3.3 Advantages and Disadvantages
The advantages of Algorithm 1 are: 1) It is relatively simple, 2) it uses closed loop policies, 3) it can use general function approximation, 4) it is naturally formulated with combinatorial options spaces, both discrete and continuous and 5) it is model-free.
The primary problem we found with this algorithm is that it is difficult to make it work in practice with function approximation. We suggest there might be two reasons for this. First, the intrinsic reward is noisy and changing as the agent learns. This makes it difficult for the policy to learn. The algorithm worked as specified in those simple environments above when we used linear function approximation and a small, finite number of options. However, it failed when neural networks were substituted. We still succeeded by fixing the intrinsic reward for a period of time while learning the policy and vice versa. However, replacing the small option space by a continuous one made training even more difficult and only some runs succeeded. These problems are related to those in deep reinforcement learning (Mnih et al., 2015), where in order to make learning work well with function approximation, one needs to store a large number of experiences in memory and replay them. It is possible that more work in this direction would find good practices for training this algorithm with general function and distribution approximations.
The second problem is exploration. If the agent encounters a new state, it should like to go there, because it might correspond to some new option it hasn’t considered before and therefore increase its control. However, when it gets there, the option inference function has not learned it yet. It is likely inferring the incorrect option, therefore giving a low reward and therefore discouraging the agent from going there. While the overall objective is maximized when the agent has the most control, the algorithm has difficulty maximizing this objective because two functions – the intrinsic reward and the policy – have to match up. It does a good job of expressing what the options are in a region it is familiar with, but it seems to fail to push into new state regions. Hence, we introduce a new algorithm formulation in section 4 to address these issues.
4 Intrinsic Control with Implicit Options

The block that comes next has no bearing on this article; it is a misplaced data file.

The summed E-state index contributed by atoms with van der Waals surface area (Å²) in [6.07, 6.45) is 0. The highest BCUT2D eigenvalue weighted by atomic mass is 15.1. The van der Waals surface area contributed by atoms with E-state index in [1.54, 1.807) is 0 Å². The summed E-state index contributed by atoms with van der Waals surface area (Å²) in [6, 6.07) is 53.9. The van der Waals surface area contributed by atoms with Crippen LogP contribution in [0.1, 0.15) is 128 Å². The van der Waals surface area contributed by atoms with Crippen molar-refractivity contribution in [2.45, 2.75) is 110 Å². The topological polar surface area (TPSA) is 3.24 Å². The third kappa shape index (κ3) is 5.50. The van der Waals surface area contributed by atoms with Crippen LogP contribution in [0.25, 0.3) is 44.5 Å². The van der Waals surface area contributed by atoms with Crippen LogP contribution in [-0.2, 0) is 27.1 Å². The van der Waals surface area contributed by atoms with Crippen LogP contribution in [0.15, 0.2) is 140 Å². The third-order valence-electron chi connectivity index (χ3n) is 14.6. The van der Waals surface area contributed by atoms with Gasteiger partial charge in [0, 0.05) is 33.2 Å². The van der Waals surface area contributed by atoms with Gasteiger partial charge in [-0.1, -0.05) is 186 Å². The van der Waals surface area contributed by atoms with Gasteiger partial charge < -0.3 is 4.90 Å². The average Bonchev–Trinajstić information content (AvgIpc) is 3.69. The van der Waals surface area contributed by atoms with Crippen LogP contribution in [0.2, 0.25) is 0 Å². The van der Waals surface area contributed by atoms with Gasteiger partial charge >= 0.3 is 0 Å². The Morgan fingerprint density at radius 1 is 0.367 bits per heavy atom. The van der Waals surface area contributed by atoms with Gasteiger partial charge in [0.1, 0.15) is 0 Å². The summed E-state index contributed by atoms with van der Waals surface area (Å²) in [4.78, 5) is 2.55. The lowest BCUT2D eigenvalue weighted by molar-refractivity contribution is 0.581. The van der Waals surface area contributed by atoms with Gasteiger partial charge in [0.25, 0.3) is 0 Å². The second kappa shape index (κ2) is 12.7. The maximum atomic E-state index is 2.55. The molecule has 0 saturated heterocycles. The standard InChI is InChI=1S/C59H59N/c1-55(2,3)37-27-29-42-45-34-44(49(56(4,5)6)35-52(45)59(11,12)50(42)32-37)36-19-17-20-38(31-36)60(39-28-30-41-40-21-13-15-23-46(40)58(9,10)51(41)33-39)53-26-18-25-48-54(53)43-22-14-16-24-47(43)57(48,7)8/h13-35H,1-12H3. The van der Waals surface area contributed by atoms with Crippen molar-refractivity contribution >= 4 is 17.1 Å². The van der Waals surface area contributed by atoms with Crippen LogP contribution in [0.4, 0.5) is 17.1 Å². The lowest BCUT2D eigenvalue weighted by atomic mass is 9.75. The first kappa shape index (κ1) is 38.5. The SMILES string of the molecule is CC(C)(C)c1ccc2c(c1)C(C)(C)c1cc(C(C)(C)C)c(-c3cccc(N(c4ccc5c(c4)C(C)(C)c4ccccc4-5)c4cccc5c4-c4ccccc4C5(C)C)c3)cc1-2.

To address the learning difficulties of Algorithm 1 we use the action space itself as the option space. This gives the inference function grounded targets which makes it easier to train. Having a sensible makes the policy easier to train. The elements of the algorithm are as follows. The controllability prior and policy in Algorithm 1 simply become a policy, which we denote by . The is an internal state that is calculated from . In our implementation it is the state of a recurrent network. The function in Algorithm 1 should infer the action choices made by knowing the final observation and thus becomes where is its internal state calculated from . The logarithm of the number of action choices at that are effectively different from each other – that can be distinguished based on the observation of the final state – is given by . We now introduce an algorithm that will maximize the expected cumulative number of distinct actions by maximizing the intrinsic return in algorithm 2.
In this setting, maximization of control is substantially simplified. Consider an experience generated by some policy. The learning of
is a supervised learning problem of inferring the action choices that led to. Even the random action policy terminates at different states, and thus is able to train on such experiences, mimicking decisions that happen to lead to . The can be thought of as choosing among those that lead to diverse states, which in turn makes learn from experiences generated by those policies. The ability of to train on any experience motivated us to add an exploratory update in Algorithm 2.